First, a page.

Provocative therapy uses an alternative approach to psychotherapy. The therapist takes a devil’s advocate role, defending the negative aspects of a client’s life.
They agree with and encourage the continuation of the negative behaviour patterns and potentially defeatist perceptions of the client. The method is practiced with good humour and utilises irony, exaggeration and self-depreciation in an effort to change the client’s mind-set.
The technique was conceived by Frank Farrelly. He began looking at new approaches to psychotherapy that could treat patients who were resistant to conventional forms of therapy. He gave a number of demonstrations of his theories, most notably at a 1978 conference at Temple University, where he attracted the attention of Richard Bandler and John Grinder. They applied their findings to the development of Neurolinguistic Programming.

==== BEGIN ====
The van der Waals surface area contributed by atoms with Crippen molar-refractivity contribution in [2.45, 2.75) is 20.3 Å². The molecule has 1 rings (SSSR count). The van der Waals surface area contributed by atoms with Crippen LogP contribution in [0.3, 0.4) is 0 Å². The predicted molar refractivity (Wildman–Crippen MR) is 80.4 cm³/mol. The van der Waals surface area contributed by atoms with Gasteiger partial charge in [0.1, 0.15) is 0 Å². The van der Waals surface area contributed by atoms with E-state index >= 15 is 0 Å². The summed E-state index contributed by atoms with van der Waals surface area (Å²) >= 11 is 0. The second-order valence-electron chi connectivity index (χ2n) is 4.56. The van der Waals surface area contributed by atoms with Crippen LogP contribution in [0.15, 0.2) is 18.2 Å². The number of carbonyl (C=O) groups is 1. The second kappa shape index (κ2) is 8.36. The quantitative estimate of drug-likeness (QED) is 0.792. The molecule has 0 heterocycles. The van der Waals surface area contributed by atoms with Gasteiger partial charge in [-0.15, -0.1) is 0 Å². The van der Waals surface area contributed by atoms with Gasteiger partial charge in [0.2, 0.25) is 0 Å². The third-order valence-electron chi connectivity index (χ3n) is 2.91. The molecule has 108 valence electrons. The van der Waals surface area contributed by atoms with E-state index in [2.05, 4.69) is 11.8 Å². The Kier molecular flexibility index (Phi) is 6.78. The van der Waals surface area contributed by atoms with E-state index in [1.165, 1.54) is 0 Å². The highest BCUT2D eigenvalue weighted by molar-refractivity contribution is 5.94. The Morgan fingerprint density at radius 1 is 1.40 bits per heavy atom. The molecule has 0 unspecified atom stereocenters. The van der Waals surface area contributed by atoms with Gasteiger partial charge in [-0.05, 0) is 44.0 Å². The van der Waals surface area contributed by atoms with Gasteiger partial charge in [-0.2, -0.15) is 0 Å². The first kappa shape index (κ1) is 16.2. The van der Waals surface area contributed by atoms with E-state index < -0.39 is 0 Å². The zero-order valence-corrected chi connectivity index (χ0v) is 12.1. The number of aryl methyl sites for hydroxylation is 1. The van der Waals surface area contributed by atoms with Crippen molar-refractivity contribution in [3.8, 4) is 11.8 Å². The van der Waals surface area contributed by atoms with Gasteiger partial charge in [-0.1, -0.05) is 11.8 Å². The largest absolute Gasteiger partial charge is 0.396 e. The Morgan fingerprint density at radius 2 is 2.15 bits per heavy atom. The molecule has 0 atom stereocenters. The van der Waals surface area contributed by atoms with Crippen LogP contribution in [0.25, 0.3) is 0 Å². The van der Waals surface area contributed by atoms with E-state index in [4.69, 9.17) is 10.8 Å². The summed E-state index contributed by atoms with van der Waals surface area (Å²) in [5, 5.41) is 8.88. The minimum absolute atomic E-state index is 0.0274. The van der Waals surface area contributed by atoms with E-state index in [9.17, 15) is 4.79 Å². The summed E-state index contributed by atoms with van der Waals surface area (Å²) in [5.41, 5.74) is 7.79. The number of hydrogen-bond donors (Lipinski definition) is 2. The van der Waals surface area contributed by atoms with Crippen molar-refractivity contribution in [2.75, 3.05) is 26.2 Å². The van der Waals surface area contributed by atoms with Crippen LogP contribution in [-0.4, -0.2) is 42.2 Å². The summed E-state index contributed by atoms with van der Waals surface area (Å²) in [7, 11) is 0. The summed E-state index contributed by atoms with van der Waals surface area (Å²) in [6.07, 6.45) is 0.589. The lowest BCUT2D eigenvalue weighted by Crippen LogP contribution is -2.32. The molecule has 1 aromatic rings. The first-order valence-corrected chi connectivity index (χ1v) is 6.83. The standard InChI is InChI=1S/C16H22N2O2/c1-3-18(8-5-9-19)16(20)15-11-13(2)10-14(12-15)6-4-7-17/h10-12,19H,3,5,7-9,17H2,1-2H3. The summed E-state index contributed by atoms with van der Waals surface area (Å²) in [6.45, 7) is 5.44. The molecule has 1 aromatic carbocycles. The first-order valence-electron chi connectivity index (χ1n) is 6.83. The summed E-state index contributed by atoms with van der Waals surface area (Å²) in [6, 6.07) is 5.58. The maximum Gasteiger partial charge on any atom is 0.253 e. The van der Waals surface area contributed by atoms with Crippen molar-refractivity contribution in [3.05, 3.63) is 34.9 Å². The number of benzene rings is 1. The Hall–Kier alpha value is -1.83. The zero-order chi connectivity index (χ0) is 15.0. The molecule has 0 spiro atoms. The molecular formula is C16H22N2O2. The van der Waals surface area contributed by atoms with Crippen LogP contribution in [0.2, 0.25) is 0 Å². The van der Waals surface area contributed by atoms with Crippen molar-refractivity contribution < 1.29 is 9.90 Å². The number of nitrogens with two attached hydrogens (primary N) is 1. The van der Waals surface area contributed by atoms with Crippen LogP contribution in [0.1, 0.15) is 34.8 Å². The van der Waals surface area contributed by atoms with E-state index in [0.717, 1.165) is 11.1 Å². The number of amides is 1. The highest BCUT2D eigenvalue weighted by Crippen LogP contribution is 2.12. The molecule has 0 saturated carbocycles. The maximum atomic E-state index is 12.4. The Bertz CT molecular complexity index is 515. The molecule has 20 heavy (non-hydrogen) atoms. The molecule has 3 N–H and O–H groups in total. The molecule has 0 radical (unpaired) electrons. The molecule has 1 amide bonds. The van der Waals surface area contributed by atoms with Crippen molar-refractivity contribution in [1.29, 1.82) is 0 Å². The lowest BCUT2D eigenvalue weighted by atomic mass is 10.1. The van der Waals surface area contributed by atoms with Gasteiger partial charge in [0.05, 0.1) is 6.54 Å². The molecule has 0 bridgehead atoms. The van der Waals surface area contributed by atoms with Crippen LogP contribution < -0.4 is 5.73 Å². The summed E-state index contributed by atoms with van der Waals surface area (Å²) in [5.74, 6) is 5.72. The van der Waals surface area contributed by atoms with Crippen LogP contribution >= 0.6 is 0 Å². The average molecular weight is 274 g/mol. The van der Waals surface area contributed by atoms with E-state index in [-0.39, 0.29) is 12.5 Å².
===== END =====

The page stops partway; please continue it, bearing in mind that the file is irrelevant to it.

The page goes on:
Provocative counselling was radical for its time. The therapist encourages the client to defend themselves and affirm their self-worth by the use of reverse-psychology.
The therapeutic relationship is intended to be good-natured, with humour forming an important part of the process.
How can Provocative Therapy Help?
Provocative therapy can be used in conjunction with additional counselling or as a stand-alone treatment. It has been used to treat problems such as anxiety, procrastination, resentment, low self-esteem and panic disorders. Its use is becoming increasingly popular in Europe and the USA and is an effective alternative to more conventional types of therapy.